What is high-frequency trading?
Definitions differ, but at its most basic, high-frequency trading implies speed: Using supercomputers, firms make trades in a matter of microseconds, or one-millionth of a second. Goals vary. Some trading firms try to catch fleeting moves in everything from stocks to currencies to commodities. They hunt for "signals," such as the movement of interest rates, that indicate which way parts of the market may move in short periods. Some try to find ways to take advantage of subtle quirks in the infrastructure of trading.
Other firms are "market makers," providing securities on each side of a buy and sell order. Some firms trade on signals and make markets.
How do players make money in high-frequency trades?
Many high-frequency traders collect tiny gains, often measured in pennies, on short-term market gyrations. They hunt for temporary "inefficiencies" in the market and trade in ways that can make them money before the brief distortions go away. Market-making, high-frequency firms hope to make money on the difference between how much investors are willing to buy and sell a stock, or the "bid-ask spread." They do this by selling and buying on both sides of the trade. Many exchanges offer "rebates" of about one-third of a penny a share to outfits that are willing to step up and provide shares when needed.
What are "flash orders"?
Typically on trades, exchanges pay rebates to traders who post shares to buy or sell and charge fees to traders who respond to those offers. This setup creates an incentive to earn rebates. That is one place where flash orders come in. With a flash order, a trading firm can keep its order on a certain exchange for up to half a second without matching an existing buy or sell order on another exchange, a move that puts it in a position of poster, rather than responder. The hope is that another trader who needs to buy or sell quickly steps in on the other side of the trade. This dynamic boosts the chance the flash-order trader will complete the trade on the exchange and get the rebate. Exchanges offer flash orders to keep market share.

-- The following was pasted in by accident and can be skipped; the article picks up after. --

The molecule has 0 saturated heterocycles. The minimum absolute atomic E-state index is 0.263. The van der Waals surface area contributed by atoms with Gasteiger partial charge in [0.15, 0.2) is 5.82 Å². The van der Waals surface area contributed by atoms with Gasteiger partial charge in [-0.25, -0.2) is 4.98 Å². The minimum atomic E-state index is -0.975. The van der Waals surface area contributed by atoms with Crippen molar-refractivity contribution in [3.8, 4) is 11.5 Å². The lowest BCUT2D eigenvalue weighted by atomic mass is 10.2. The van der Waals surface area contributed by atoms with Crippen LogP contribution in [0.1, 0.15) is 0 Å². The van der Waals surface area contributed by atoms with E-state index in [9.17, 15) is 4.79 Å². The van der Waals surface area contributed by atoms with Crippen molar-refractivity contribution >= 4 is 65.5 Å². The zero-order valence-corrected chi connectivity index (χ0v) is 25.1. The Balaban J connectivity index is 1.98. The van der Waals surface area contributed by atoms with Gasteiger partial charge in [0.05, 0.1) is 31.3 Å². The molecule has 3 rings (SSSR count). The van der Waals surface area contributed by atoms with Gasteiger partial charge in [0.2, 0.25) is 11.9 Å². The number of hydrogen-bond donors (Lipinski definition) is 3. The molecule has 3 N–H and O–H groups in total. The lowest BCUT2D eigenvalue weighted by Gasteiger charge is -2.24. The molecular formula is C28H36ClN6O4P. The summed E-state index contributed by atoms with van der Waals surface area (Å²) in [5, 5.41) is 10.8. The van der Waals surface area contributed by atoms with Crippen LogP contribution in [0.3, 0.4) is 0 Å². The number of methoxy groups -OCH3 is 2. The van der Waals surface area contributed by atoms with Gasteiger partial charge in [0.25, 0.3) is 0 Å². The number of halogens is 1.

Components of a HFT strategies
High-frequency trading is characterized by a high turnover of capital. The positions have very short holding times in computer-driven responses to market situations. Typically high frequency trading applies to multiple trades each day, gaining small returns per trade, with very limited, if any, positions carried overnight. Overnight positions are not considered for high speed trading because with the current volatility in the markets, which extend most of the trading activity over the to 24-hour, they are particularly risky. Moreover, overnight positions taken out on margin have to be paid for at the interest rate referred to as an overnight carry rate decreasing the profitability of of this type of operations.
High-frequency trading strategies are highly dependent on ultra-low latency.To realize any real benefit from implementing these strategies, a firm must have a real-time, colocated, high-frequency trading platform where data is collected, and orders are created, routed and executed in sub-millisecond times.
Multiple asset classes and exchanges
Since many high-frequency trading strategies require transactions in more than one asset class and across multiple exchanges, appropriate infrastructure is required to facilitate long-haul connectivity between different data centers.
Limited Shelf Live
The competitive advantage of a high-frequency trading strategy dilutes over time. Although a firm's high-level trading strategy may remain consistent over time, its micro-level strategies are constantly altered for two important reasons. Firstly, because high-frequency trading depends on extremely precise market interactions and security correlations, traders need to regularly adjust code to reflect subtle changes in the dynamic market.Secondly, competitive intelligence is so good across rival trading firms that each is exposed to the increasing susceptibility of their strategies being reverse-engineered, turning their most profitable ideas into their most risky.
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